ASL could work, but are we ready for the consequences?

Former FAS president Zainudin Nordin continues to promote his regional vision, but the failed LionsXII experiment proved that Singapore isn’t big enough for two rival competitions, argues Neil Humphreys 

Let’s give Zainudin Nordin the benefit of the doubt for a moment.

The former Football Association of Singapore president intends to make his ASEAN Super League (ASL) dream a reality and continues to champion its cause.

On paper, a regional league across an area that encompasses more than 600 million people would conceivably entice potential advertisers and sponsors.

And the ASL’s survival depends not on the taxpayer, but on affluent individuals, companies and conglomerates as it intends to rely on private funding.

In that sense, the league could do as it pleases. The prospect of owning an Asean club may well appeal to a bored oligarch, a restless towkay or a young, tech entrepreneur with a tender ego to massage.

Moreover, a concentrated, focused approach – one team, one country, one region – pools resources to make Zainudin’s hope of every squad having two world-class players a financial possibility at least. (That said, the S.League couldn’t hang on to Jermaine Pennant for more than a season, but the Asean Super League believes it can lure an ageing Iniesta or a slumming Zlatan to every club).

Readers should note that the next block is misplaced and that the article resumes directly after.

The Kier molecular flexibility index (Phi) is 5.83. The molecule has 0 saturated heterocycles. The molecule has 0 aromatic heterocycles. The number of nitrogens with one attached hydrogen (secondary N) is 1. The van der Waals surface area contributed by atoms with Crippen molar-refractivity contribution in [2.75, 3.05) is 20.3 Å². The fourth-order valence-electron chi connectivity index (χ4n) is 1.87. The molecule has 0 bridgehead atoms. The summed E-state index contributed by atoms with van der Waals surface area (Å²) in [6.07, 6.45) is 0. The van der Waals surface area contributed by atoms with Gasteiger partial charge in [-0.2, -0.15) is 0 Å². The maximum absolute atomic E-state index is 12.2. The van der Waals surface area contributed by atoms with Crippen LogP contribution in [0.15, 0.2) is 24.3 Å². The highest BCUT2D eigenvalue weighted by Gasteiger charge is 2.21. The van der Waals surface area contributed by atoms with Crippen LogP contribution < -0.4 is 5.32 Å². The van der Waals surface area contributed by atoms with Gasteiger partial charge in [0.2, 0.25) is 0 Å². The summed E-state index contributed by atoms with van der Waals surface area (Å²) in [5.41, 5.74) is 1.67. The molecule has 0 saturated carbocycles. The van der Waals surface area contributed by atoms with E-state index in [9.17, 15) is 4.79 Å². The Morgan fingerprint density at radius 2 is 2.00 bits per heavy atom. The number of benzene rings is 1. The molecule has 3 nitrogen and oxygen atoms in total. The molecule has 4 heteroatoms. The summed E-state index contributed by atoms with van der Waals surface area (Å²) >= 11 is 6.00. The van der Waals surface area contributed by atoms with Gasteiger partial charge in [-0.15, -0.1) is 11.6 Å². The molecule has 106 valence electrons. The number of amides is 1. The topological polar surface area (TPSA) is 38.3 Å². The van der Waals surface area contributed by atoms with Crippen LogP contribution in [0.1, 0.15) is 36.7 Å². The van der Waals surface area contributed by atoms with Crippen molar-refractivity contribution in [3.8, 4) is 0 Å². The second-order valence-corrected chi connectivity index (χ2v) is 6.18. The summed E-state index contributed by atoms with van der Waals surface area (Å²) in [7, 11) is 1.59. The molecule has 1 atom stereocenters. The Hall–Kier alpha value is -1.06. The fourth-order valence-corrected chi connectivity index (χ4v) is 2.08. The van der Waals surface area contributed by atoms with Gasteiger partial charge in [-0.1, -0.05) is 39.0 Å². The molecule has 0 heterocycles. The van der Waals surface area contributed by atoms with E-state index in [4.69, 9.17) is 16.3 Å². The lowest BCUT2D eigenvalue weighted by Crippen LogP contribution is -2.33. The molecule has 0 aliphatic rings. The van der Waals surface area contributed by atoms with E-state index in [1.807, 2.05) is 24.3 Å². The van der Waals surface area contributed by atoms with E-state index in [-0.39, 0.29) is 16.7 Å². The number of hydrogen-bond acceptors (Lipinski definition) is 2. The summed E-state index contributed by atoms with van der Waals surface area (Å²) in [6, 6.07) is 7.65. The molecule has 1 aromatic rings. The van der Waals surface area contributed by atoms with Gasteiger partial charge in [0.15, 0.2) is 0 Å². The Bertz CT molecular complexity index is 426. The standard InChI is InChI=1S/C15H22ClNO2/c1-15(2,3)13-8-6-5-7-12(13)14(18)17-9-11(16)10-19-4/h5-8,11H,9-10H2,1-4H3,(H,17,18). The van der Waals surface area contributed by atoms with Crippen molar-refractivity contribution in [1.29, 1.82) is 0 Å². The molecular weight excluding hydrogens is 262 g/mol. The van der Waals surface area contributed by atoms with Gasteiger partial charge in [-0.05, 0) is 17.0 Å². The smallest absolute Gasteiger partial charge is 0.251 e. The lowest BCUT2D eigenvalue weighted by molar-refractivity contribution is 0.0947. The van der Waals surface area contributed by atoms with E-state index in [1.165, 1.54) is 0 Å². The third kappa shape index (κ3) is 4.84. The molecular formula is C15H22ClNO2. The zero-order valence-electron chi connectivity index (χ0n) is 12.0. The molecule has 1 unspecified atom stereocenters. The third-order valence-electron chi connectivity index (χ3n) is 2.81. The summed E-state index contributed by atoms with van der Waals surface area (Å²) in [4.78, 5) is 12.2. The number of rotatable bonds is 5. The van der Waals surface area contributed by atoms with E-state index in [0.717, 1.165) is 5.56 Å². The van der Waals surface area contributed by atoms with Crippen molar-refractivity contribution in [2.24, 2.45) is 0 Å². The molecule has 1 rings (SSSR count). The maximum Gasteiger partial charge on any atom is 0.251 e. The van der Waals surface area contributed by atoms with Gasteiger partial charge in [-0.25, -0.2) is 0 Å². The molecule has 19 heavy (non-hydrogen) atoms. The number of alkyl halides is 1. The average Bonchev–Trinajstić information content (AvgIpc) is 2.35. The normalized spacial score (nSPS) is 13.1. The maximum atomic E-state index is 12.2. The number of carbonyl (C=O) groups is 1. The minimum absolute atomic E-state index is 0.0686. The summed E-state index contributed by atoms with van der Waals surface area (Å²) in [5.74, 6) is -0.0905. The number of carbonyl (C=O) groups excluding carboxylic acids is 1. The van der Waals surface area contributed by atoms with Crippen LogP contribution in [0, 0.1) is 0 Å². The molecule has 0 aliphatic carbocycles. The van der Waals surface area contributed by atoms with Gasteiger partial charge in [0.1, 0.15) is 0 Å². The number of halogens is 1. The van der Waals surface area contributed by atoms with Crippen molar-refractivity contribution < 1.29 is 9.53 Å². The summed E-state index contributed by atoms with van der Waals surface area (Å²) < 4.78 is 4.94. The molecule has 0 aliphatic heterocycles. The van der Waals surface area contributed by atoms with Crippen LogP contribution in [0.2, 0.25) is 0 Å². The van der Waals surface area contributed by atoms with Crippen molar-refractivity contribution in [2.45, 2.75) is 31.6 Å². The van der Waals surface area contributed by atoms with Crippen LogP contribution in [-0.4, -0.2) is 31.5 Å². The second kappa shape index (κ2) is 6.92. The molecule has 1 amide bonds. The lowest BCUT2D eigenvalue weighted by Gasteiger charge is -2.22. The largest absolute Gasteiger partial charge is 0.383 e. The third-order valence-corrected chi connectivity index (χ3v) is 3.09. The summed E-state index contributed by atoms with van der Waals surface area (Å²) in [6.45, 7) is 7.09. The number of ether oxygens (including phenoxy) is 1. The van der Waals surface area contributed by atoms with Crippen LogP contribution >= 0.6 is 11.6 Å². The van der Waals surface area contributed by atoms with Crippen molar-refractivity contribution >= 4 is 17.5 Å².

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Pennant could not even last beyond one season in the S.League. Photo: S.League

Zainudin’s enthusiasm for the project is admirable, but an ASEAN Super League, in any shape or form, would surely turn out the lights on the S.League.

There would no way back, no hope of resuscitation and no second chance.

Actually, it’d be a third chance. We’ve already been here before.

The LionsXII project promised to tick the same boxes. Remember those giddy pledges back in 2011?

The LionsXII project promised to tick the same boxes. Remember those giddy pledges back in 2011?

Singapore’s return to regional club competition would create a pathway for budding talent.

And a renewed Causeway rivalry would resurrect the dormant Kallang Roar by tapping into the nation’s collective Malaysia Cup memories.